Estran Cité de la Mer
The framework of Estran Cité de la Mer in Dieppe is founded on shipbuilding, open-sea fishing, the coastal environment and an aquarium. With these four themes spread out over 1,600 m², you and your family can learn all about the treasures of the Upper Norman coast. Cliffs, scallops, longboats, trawling net, cuttlefish and so on will have no secrets for you!
Notre-Dame de Bonsecours Chapel
Sitting atop the cliff to the east of town, Notre-Dame de Bonsecours Chapel was built in 1876. Initially a place of pilgrimage, it later became a place dedicated to the memory of sailors lost at sea.
Extending 1,500 metres from Le Bas Fort Blanc restaurant to the western jetty, this long strip of pebbles right outside the town centre is steeped in history.
Dominated by the old château housing the municipal museum and its extraordinary collection of sculpted ivory, its lawns host many of the activities that punctuate life in Dieppe. In the summer, it transforms into an immense hub for swimming and other seaside pastimes.
Museum of Dieppe & Château
This flint and sandstone château was built by Captain Desmarets, sometime after 1435, to defend the town against the English. It was connected to the fortifications surrounding Dieppe. The château served as the seat of the town governor and housed a garrison up until 1820. Over the centuries, it was expanded and remodelled multiple times. After being purchased by the municipality, it was turned into a museum in 1923.
Its prints, sculptures, paintings and models reflect the town’s rich artistic and historic heritage. The museum invites you to learn about Dieppe’s glorious maritime past, become captivated by pieces by the Old Masters (Renoir, Pissarro, Braque, etc.) and admire the town’s amazing collection of sculpted ivory.
A panoramic view of the town
Built in the 15th century using sandstone and flint, and altered multiple times thereafter, the Tourelles Gate comprises a vaulted passage flanked by two circular towers crowned with conical roofs. This gate is the only survivor of the town’s original seven, five of which faced the sea. Along with the château and the ramparts near the old Crab Tower, it is only of the last remaining vestiges of the town’s defences. Those fortifications were undoubtedly built beginning in the 11th century and were then regularly rebuilt before finally being destroyed in the 19th century.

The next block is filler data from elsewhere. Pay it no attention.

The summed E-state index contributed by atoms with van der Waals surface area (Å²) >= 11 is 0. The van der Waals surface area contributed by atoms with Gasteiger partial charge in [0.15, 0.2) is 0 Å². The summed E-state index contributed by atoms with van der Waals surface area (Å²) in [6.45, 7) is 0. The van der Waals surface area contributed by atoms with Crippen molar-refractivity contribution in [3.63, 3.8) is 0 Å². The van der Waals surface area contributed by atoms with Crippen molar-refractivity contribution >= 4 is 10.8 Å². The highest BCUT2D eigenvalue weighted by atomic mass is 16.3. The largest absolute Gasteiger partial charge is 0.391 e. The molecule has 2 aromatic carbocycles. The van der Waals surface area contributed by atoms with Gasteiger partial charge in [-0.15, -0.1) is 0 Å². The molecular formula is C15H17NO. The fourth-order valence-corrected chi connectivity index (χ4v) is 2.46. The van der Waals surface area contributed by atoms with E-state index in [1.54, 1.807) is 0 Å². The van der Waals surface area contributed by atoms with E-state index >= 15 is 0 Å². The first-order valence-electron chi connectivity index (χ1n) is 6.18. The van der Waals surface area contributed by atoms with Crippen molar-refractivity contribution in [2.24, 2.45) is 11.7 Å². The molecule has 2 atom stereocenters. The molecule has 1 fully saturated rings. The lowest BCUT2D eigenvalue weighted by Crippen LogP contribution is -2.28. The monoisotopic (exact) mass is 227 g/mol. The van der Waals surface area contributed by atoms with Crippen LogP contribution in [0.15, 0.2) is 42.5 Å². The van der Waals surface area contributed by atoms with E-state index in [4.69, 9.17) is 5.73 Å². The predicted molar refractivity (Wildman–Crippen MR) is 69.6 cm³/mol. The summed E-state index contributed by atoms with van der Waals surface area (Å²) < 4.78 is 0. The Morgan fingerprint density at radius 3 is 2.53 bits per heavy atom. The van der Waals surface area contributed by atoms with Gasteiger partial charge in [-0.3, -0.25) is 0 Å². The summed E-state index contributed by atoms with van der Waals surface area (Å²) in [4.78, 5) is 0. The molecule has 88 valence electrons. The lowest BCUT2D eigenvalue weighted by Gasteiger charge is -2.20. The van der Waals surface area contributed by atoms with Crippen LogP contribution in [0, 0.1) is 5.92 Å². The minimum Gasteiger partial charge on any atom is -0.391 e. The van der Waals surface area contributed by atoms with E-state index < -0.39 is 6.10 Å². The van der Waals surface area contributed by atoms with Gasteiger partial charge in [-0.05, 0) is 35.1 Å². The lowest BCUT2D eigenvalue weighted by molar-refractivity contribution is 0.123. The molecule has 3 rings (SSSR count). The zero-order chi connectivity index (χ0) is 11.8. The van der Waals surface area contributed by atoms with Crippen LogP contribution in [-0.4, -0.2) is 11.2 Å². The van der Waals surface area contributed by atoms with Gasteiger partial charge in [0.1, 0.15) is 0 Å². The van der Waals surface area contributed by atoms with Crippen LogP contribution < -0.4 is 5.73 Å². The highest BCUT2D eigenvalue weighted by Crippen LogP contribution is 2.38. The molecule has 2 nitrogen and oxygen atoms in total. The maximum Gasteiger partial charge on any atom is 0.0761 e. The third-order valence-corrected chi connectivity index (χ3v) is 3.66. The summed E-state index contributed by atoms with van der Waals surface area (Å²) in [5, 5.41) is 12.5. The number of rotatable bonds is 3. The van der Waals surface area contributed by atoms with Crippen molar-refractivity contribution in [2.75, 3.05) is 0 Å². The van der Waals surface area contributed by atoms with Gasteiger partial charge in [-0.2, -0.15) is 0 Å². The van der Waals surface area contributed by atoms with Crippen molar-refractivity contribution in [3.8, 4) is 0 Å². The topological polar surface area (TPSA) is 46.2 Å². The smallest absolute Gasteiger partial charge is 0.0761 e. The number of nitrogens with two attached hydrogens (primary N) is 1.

19 August 1942 Memorial
Located inside a 19th century theatre, the Memorial retraces the history of the Anglo-Canadian raid of 19 August 1942. Documents, objects, photos, and period uniforms and weapons bring the extreme brutality of that operation to life. A 40 minute film, based on archival documents and accounts from soldiers who participated in the raid, explains how the events unfolded.
The first Saint-Rémy Church, the only remnant of which is Saint-Rémy Tower, was originally built in the 13th century, at the base of the hillside where the château is located today. However, it gradually fell to ruins, which is why the decision was made to build another Saint-Rémy Church, closer to the heart of town. The first stone was laid by Thomas Bouchard, parish treasurer and magistrate, in 1522. In 1545, the Gothic choir, surrounded by an ambulatory and radiating chapels, was completed. Its décor already showed the influence of the first French Renaissance. Construction was then interrupted by the Wars of Religion. Work resumed in the early 17th century but in a completely different style, that of the Counter-Reformation.
Built between the 12th and 16th centuries, Saint-Jacques Church bears the marks of its different eras. The church was first built around 1283, on top of the remains of the small Sainte-Catherine Chapel and another church, also dedicated to Saint James, which was destroyed in 1195. The new church, located along the coastal Camino de Santiago pilgrimage route, was designed to feature vast proportions. Work on it was only completed in the late 16th century.